What Is Running Cadence?



In a recent article in Runner’s World, Hailey Middlebrook explains running cadence is the old gold standard that is running speed of 180 steps per minute.

For decades, we’ve been told that 180 steps per minute (SPM) is the ideal cadence for running—a number that legendary running coach Jack Daniels observed after counting the turnover rate of pro distance runners racing in the 1984 Olympics—but research has found that cadence rates vary greatly depending on runners’ speed (meaning you shouldn’t expect to have the same steps per minute when doing a speed workout versus an easy recovery run.)

In the article, Middlebrook cites a recent study conducted by researchers from University of Michigan, which found:

The runners’ cadences were all over the board. When Burns—who finished fifth in the race and included himself in the study—mapped the participants’ average step frequency throughout the 100K race, the data ranged from a guy who took 155 SPM to someone who took 203.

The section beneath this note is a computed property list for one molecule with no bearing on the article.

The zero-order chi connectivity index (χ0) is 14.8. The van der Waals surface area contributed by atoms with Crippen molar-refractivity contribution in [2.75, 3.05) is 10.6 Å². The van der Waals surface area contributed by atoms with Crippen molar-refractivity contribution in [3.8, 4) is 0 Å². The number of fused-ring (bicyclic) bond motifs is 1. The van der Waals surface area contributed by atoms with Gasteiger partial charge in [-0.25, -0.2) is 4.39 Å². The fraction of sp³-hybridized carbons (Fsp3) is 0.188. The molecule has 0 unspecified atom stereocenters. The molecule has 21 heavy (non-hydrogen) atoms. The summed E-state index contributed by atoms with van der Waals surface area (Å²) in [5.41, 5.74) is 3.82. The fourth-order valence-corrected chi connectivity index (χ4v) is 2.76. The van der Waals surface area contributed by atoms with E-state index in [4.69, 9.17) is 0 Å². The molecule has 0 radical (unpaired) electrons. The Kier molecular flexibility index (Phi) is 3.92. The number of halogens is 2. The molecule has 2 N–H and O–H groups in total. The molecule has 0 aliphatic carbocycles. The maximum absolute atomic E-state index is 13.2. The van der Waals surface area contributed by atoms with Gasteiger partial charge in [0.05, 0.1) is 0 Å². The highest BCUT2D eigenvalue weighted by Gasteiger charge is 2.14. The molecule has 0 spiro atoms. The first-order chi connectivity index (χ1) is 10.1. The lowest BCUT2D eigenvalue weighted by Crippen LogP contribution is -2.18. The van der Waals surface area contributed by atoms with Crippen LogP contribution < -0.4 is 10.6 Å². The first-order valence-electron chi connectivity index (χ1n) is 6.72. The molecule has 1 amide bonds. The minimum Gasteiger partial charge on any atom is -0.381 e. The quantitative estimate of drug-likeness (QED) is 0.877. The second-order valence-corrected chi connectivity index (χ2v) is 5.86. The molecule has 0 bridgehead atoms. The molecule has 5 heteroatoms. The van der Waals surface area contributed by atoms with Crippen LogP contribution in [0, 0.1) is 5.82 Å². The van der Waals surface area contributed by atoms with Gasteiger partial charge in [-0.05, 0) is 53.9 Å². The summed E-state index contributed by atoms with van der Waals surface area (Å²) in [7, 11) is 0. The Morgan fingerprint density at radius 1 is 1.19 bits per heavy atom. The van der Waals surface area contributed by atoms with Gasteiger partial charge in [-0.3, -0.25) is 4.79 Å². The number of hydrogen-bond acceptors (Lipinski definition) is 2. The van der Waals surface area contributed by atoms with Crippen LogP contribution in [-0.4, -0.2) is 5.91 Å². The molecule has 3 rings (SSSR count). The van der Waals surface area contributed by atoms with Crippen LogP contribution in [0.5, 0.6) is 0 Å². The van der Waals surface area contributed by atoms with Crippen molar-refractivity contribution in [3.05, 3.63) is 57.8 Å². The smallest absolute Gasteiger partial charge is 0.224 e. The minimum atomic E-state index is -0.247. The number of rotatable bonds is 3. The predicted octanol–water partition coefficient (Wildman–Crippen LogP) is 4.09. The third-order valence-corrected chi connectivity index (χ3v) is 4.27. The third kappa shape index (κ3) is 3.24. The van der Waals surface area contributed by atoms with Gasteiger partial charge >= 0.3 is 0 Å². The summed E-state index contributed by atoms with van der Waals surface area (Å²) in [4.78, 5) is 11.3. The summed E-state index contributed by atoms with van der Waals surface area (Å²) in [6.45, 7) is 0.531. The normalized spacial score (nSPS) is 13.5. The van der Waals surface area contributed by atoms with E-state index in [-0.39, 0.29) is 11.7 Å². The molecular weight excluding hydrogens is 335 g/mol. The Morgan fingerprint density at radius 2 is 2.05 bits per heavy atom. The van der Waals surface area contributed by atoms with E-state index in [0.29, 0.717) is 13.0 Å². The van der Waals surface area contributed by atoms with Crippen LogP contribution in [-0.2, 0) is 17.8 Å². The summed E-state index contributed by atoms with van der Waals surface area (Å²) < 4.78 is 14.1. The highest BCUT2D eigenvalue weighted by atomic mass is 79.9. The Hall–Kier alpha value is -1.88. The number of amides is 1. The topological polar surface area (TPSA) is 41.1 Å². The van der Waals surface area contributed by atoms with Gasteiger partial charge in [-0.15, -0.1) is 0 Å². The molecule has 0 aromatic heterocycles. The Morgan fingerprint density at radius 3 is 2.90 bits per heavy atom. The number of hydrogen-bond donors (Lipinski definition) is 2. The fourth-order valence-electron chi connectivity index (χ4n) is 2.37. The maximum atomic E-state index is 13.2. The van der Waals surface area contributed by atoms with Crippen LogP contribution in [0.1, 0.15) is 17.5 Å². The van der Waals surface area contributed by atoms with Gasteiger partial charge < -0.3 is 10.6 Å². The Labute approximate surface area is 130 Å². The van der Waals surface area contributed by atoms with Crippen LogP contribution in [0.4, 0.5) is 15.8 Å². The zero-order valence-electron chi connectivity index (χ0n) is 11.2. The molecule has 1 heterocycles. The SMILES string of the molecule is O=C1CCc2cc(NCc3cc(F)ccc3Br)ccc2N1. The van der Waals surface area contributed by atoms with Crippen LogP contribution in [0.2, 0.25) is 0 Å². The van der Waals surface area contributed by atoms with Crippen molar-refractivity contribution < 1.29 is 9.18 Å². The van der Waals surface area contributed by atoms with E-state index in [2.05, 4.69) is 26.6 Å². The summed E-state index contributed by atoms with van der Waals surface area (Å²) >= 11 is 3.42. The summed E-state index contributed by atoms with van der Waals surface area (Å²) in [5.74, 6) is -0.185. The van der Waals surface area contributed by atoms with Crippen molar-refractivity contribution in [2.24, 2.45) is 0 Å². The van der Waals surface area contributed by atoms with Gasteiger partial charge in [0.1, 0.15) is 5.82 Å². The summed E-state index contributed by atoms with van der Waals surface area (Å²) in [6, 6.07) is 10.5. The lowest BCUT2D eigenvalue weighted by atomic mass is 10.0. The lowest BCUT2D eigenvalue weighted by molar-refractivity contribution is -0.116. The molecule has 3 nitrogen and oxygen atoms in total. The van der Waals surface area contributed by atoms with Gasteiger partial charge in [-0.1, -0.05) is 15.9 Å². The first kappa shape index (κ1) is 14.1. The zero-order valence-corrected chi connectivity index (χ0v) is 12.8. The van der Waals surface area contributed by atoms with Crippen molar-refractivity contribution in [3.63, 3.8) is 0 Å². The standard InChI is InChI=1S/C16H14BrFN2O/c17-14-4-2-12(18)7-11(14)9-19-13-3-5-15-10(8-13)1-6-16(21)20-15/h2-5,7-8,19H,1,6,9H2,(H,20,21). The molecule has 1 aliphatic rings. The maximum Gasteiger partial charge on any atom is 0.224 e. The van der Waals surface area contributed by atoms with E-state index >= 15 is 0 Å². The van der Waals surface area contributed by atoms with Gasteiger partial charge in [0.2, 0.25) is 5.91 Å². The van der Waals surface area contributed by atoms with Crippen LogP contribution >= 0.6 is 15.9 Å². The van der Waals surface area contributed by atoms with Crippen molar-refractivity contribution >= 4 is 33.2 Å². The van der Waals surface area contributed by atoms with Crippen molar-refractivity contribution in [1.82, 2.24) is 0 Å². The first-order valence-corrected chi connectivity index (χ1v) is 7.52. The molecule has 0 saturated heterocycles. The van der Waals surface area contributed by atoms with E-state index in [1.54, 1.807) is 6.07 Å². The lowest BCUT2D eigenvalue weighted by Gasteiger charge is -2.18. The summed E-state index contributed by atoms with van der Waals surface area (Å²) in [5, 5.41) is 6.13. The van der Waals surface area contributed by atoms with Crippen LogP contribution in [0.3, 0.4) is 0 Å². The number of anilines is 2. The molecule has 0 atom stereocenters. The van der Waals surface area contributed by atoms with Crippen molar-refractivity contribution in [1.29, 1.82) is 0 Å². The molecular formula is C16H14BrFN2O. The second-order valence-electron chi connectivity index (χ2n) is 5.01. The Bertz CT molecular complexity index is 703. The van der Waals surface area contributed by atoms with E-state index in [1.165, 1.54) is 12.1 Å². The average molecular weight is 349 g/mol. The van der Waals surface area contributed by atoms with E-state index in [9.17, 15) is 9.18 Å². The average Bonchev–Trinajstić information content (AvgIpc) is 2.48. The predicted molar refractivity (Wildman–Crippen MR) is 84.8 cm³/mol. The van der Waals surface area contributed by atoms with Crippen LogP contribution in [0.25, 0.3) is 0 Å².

The study author and ultramarathoner Geoffrey Burns, Ph.D., a sport science postdoctoral research fellow at the University of Michigan, was reportedly a participant in the study. According to Burns “One of the most striking findings was that the highest and lowest averages finished within a couple minutes of each other.”

Think of cadence as a barometer, not a governor. It’s a useful thing to monitor, but you can’t be prescriptive with it, because everyone’s mechanics are different.

Dr. Geoffrey Burns (Source: Runner’s World)

More detailed information on how to boost Cadence and suggested workouts for a faster cadence are described in the article.

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